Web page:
I caught up with Luke Buda of the Phoenix Foundation as the band was putting the finishing touches on Happy Ending, its latest album and what’s widely considered its best yet. The Herald voted it album of the year. I’d met Luke a few times when he used to call into Wellington’s fringe installation art gallery Show, where I used to live.
The feature’s not on the Idealog website, so here it is in its entirety…
While Flight of the Conchords and Eagle vs Shark play on American screens, the final member of the Wellington creative triumvirate currently chipping away at the US market is aware of the mighty task it faces.
“It’s a huge fucker of a country and there is much, much, much to see,” says Luke Buda, a founding member of six-piece The Phoenix Foundation, which has won critical acclaim and modest sales success with its Eno-ish soundscapes and infectious pop/rock tunes.
With two successful equine-themed albums under its belt, Horsepower and Pegasus, the band is now trying to make its mark in America with the help of New York-based indie label Young American Recordings. That has meant revisiting Horsepower, which was released here in 2004 but debuted in the US just this March.
The Americans, unable to resist a patronising jibe or two, nevertheless seem to like what they hear.
“There aren’t many success stories from New Zealand, so when a band from the land of more-sheep-than-people gains a cult following in the States based on some old-fashioned pavement pounding, it’s a notable event,” wrote a reviewer for Big Shot magazine.
VMan proclaimed Horsepower “one of the most gorgeously unexpected surprises of the year … proving once and for all that movies about hobbits aren’t the only good thing happening in New Zealand”.
There have been numerous gigs in support of Horsepower at festivals and in sweaty underground clubs across America, most recently on a self-funded tour in June. Did the band make its money back?
“No way,” says Buda. “Six in the band, manager, sound engineer. No, no—no way.”
But there’s also the soundtrack to Eagle vs Shark, which the band was primarily responsible for, contributing some original compositions and previously released songs such as the sublime instrumental Hitchcock. More than just providing a soundtrack, the Phoenix Foundation played a part in the film’s creation.
“In a way they deserve some credit for the screenplay,” says director Taika Waititi. “Some of the tracks I was inspired by when I was writing Eagle vs Shark are used in the same places in the movie.”
Buda, who counts famed Greek soundtrack composer Vangelis among his biggest influences, said the band took a completely different approach with the music it composed for Eagle vs Shark. “With an album, you want the music to be totally engaging and you don’t hold back,” he says. “With the music for a film you really are just trying to add to, or help the movement, action, emotion on the screen. So there is a lot of space you can leave that you might not when making music for its own sake.”
The band came on board reasonably late in the piece, but enjoyed a good working relationship with Waititi.
“Taika did a rough cut with temporary score, and we got all the scenes we did music to with that temporary score there as a sort of guide,” says Buda, who also has a cameo in the film. “He was very specific and full of input. I guess in the future I would probably want to be involved earlier, or to try and do some demos for the temporary score.”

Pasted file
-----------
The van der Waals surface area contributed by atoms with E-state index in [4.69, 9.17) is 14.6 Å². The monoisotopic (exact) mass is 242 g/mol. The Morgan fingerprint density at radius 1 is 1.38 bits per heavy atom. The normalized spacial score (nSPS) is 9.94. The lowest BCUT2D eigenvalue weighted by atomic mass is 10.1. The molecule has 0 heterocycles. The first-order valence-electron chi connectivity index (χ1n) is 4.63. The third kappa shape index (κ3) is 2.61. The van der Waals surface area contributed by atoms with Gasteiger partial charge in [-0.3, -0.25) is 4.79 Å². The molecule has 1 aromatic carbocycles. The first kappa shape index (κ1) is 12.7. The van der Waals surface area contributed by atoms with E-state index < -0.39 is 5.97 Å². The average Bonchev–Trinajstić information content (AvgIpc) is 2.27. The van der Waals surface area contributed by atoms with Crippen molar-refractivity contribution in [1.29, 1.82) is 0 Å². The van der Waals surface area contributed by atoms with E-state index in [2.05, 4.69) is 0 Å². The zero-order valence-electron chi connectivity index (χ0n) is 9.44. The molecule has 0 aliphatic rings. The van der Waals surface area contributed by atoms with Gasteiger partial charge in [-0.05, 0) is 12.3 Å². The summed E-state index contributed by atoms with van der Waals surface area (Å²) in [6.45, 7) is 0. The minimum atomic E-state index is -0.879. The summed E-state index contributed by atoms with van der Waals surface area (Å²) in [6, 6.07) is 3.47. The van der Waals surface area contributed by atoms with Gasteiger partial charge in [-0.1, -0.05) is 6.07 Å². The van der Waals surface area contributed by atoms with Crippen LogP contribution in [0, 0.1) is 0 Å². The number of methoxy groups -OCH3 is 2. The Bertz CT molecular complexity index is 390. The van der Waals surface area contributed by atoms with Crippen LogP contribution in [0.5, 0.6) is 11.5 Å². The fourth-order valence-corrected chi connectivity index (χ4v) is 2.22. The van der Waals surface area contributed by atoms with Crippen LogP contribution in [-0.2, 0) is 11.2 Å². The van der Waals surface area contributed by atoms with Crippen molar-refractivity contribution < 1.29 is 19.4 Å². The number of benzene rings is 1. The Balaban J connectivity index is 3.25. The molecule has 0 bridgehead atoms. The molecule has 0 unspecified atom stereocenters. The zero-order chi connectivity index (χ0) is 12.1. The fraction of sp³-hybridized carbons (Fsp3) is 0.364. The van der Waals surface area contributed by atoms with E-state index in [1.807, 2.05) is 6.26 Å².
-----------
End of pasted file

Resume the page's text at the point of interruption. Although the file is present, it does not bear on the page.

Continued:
Many of the reviews accompanying the June release of Eagle vs Shark in the US made mention of the great soundtrack, which also features Buda’s solo work and the music of other local artists such as Age Pryor and The Reduction Agents.
“We receive album royalties for our own albums whereas the soundtrack is not all our music so we won’t be getting as much for that side of things,” says Buda. But there will be royalties from the theatrical release of the film and should the soundtrack sell well, it will ultimately help Young American shift more copies of Horsepower, which was repackaged with bonus tracks for the US market.
The soundtrack is released through Hollywood Records which, like Miramax, is a Disney subsidiary, but Buda says the band’s dealings with the studio, by choice, were minimal. “A couple of us went and had a meeting with someone in Los Angeles at the Disney studios. Ha! She was very nice.”
Idealog caught up with Buda as the band neared the end of its recording sessions on new album Happy Ending at Wellington’s The Surgery studio. The band line-up is the same as for Pegasus: Buda on guitars, keyboards and vocals, Samuel Flynn Scott on guitars and vocals, Conrad Wedde handling guitars and keyboards, Warner Emery on bass, Richie Singleton on drums and Will Ricketts providing percussion. Lee Prebble again assumed producing duties.
“We came in with the idea of recording great band takes and then just touching them up a wee bit,” says Buda. “But with the last two we weren’t quite good enough to pull it off so we had to deconstruct everything and rebuild it. It was quite an angsty process!”
The band, he believes, is now sounding better than ever in the studio, something he puts down to the extensive touring they’ve done in the last year. “We could just concentrate on making what we already had, sound better, rather than destroying it to make it work at all.”
The results will get a public airing with the album’s release here scheduled for September. Meanwhile, the Americans will get their introduction to the Phoenix Foundation album that went gold on its local release.
“After we release Pegasus over there we will shop around our new improved album to some bigger labels that hopefully may have actually heard of us.”
For the rest of the year, says Buda, the grand plan for The Phoenix Foundation has three equal parts.
“Tour the album. Chill out. Look after children.”